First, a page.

The Witcher S2 filmed in 15 key UK locations
The second series of Netflix’s fantasy drama, The Witcher, filmed entirely in the UK, utilising around 15 key locations.
The first series had shot in European locales including Poland, Spain and Hungary, but the pandemic restricted the choice for S2. The production base was at Arborfield Studios, with production designer Andrew Laws heading up the creative team.
Arborfield’s backlot became the site for the numerous village sets and the exterior of Kaer Morhen.
“Kaer Morhen is a setting, but it’s really like a character in Season 2,” said Laws. “We were also aware that it’s an environment familiar to those who have read the books and played the video games, so we needed to honour that source material but also elevate it to a new level to keep it exciting for the audience. That was a great challenge, but also a responsibility that we took very seriously.”
The Witcher Obstacle Course
The exterior of Kaer Morhen also proved difficult because of the deadly Witcher obstacle course the production team had to build. “It was a very long evolution to get to the obstacle course. We had to really explore the idea of what a Witcher version of an obstacle course would look like whilst avoiding the pitfalls and tropes of it becoming a TV game show obstacle course that can become very predictable.” Laws remarked. “We worked a lot on the dynamics and engineering of the course to make it really unpredictable and dangerous.”
The first day of location shooting took place in Coldharbour Wood in Chichester, where the art department built a full elven village hidden amongst the trees. Production also filmed in Bourne Wood in Farnham, a favourite with film producers which can be spotted in numerous films including Gladiator, Jurassic World: Fallen Kingdom, and Harry Potter and the Half-Blood Prince.
The cast and crew worked for five days at MoD Deepcut Surrey, a major training base for the British Army, which was used as part of the exterior to Kaer Morhen — including the Killer Trail, a rocky path encircling the Witcher's home.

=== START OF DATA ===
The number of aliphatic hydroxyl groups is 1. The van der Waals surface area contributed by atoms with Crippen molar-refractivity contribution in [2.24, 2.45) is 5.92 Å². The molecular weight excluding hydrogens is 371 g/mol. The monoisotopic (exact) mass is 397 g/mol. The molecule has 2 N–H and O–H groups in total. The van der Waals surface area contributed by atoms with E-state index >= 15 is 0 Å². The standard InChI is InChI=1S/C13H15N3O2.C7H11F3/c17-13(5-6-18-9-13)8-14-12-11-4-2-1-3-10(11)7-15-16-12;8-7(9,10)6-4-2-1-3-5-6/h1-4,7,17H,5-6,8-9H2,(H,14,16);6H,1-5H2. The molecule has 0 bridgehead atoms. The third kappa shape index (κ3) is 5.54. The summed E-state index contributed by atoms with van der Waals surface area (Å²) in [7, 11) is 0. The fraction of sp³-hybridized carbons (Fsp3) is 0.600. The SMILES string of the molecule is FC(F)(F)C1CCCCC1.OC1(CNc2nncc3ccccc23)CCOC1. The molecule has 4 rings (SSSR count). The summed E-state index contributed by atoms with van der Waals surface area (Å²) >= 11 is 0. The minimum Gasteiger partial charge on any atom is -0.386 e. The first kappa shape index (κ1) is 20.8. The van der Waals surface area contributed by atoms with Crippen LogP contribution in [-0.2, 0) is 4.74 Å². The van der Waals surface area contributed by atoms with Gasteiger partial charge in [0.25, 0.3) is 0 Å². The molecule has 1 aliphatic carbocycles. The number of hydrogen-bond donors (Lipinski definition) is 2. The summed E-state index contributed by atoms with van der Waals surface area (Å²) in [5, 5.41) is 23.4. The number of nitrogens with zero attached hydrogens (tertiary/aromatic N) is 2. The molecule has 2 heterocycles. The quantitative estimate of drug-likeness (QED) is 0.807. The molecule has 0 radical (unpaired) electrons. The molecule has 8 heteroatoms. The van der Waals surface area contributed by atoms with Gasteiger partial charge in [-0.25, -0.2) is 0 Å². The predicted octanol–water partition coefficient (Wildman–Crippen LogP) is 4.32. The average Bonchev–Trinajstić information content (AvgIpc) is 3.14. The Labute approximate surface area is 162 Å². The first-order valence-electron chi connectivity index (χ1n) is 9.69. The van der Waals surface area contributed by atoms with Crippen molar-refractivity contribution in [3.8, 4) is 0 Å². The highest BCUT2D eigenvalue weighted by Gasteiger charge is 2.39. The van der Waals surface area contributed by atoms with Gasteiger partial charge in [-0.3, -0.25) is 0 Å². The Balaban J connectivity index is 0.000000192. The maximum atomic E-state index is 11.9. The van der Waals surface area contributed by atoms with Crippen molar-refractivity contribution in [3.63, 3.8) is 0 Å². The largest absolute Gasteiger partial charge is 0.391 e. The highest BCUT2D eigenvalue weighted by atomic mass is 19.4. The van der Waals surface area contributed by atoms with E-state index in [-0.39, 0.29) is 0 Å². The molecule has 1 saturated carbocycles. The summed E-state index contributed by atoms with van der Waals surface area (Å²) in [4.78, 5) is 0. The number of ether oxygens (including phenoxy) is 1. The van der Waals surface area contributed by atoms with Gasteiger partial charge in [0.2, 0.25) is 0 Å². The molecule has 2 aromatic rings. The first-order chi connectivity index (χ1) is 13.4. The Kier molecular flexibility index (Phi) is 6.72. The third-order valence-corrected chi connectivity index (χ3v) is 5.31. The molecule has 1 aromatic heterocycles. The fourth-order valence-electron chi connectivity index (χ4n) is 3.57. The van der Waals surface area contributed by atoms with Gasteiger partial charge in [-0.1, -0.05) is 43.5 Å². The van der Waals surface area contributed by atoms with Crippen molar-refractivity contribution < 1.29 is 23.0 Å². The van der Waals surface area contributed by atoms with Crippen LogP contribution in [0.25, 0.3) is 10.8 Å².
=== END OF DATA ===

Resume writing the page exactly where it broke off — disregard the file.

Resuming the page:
The unit then continued their exterior location work in the Lake District in Cumbria, where they filmed at Blea Tarn. The cast, crew, and all the filming equipment had to be winched down into one of the caves of Hodge Close Quarry for a pivotal scene. Production also visited Rydal Cave, a man-made cavern which, over 200 years ago, was a busy working quarry supplying roofing slate to the surrounding villages.
Low Force Waterfall
Production then shifted to County Durham, home to the Low Force Waterfall in Teesdale, an 18-foot-high set of falls on the River Tees. It is situated within the North Pennines’ Area of Outstanding Natural Beauty and the European Geopark. The bridge that crosses it, Wynch Bridge, was built in 1830, with current advice suggesting that one person only crosses it at a time…
The cast and crew next moved into Yorkshire, spending three days filming at Gordale Scar, in the stunning Yorkshire Dales National Park. This hidden gorge has two waterfalls and dramatic limestone cliffs which are over 100 metres high.
“We began to explore Yorkshire a lot more deeply and found some just absolutely extraordinary locations up there,” Laws commented. “The Lakes area afforded so many variations without being too spread apart.”
Plumpton Rocks, a last-minute find by the location department, is a Grade 2 listed man-made lake surrounded by gardens and towering rocks, eroded over hundreds of years by wind and rain. It has been described by English Heritage to be of “outstanding interest.”
“In the end, it satisfied all the little pieces,” Laws said of Plumpton Rocks.
The final week on location in Yorkshire was spent filming at Fountains Abbey, one of the largest and best-preserved ruined Cistercian monasteries in England.
Filming also took place at Frensham Ponds, Frensham Great Pond and Frensham Little Pond in Surrey. The latter two were built during the Middle Ages to provide fish for the Bishop of Winchester’s estate. The expanse can also be seen in the 1959 film The Hounds of Baskerville, the British comedy Carry On Jack, and, more recently, The Mummy, doubling for the River Nile.
All images via Netflix.
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